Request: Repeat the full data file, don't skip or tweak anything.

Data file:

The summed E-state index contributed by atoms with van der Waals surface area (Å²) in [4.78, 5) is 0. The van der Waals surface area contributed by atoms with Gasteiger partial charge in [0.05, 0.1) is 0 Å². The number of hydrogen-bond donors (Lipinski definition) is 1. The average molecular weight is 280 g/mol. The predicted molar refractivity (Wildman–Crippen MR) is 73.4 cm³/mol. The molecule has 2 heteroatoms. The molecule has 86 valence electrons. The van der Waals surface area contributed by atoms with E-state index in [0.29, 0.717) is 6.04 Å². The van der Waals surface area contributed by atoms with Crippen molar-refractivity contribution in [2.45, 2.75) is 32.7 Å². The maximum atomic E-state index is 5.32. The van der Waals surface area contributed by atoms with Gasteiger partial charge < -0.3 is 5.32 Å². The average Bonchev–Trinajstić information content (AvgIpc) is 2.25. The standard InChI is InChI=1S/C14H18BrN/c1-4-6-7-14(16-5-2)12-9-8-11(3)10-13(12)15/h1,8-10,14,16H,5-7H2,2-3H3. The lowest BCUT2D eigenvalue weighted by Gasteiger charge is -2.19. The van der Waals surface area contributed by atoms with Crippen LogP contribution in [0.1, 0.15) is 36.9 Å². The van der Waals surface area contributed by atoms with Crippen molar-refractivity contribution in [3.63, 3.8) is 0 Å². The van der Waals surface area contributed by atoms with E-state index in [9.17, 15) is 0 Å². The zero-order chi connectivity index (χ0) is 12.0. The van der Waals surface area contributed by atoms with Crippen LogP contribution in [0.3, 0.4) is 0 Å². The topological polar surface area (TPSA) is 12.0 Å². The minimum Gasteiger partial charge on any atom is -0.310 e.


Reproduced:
The summed E-state index contributed by atoms with van der Waals surface area (Å²) in [4.78, 5) is 0. The van der Waals surface area contributed by atoms with Gasteiger partial charge in [0.05, 0.1) is 0 Å². The number of hydrogen-bond donors (Lipinski definition) is 1. The average molecular weight is 280 g/mol. The predicted molar refractivity (Wildman–Crippen MR) is 73.4 cm³/mol. The molecule has 2 heteroatoms. The molecule has 86 valence electrons. The van der Waals surface area contributed by atoms with E-state index in [0.29, 0.717) is 6.04 Å². The van der Waals surface area contributed by atoms with Crippen molar-refractivity contribution in [2.45, 2.75) is 32.7 Å². The maximum atomic E-state index is 5.32. The van der Waals surface area contributed by atoms with Gasteiger partial charge < -0.3 is 5.32 Å². The average Bonchev–Trinajstić information content (AvgIpc) is 2.25. The standard InChI is InChI=1S/C14H18BrN/c1-4-6-7-14(16-5-2)12-9-8-11(3)10-13(12)15/h1,8-10,14,16H,5-7H2,2-3H3. The lowest BCUT2D eigenvalue weighted by Gasteiger charge is -2.19. The van der Waals surface area contributed by atoms with Crippen LogP contribution in [0.1, 0.15) is 36.9 Å². The van der Waals surface area contributed by atoms with Crippen molar-refractivity contribution in [3.63, 3.8) is 0 Å². The van der Waals surface area contributed by atoms with E-state index in [9.17, 15) is 0 Å². The zero-order chi connectivity index (χ0) is 12.0. The van der Waals surface area contributed by atoms with Crippen LogP contribution in [0.3, 0.4) is 0 Å². The topological polar surface area (TPSA) is 12.0 Å². The minimum Gasteiger partial charge on any atom is -0.310 e.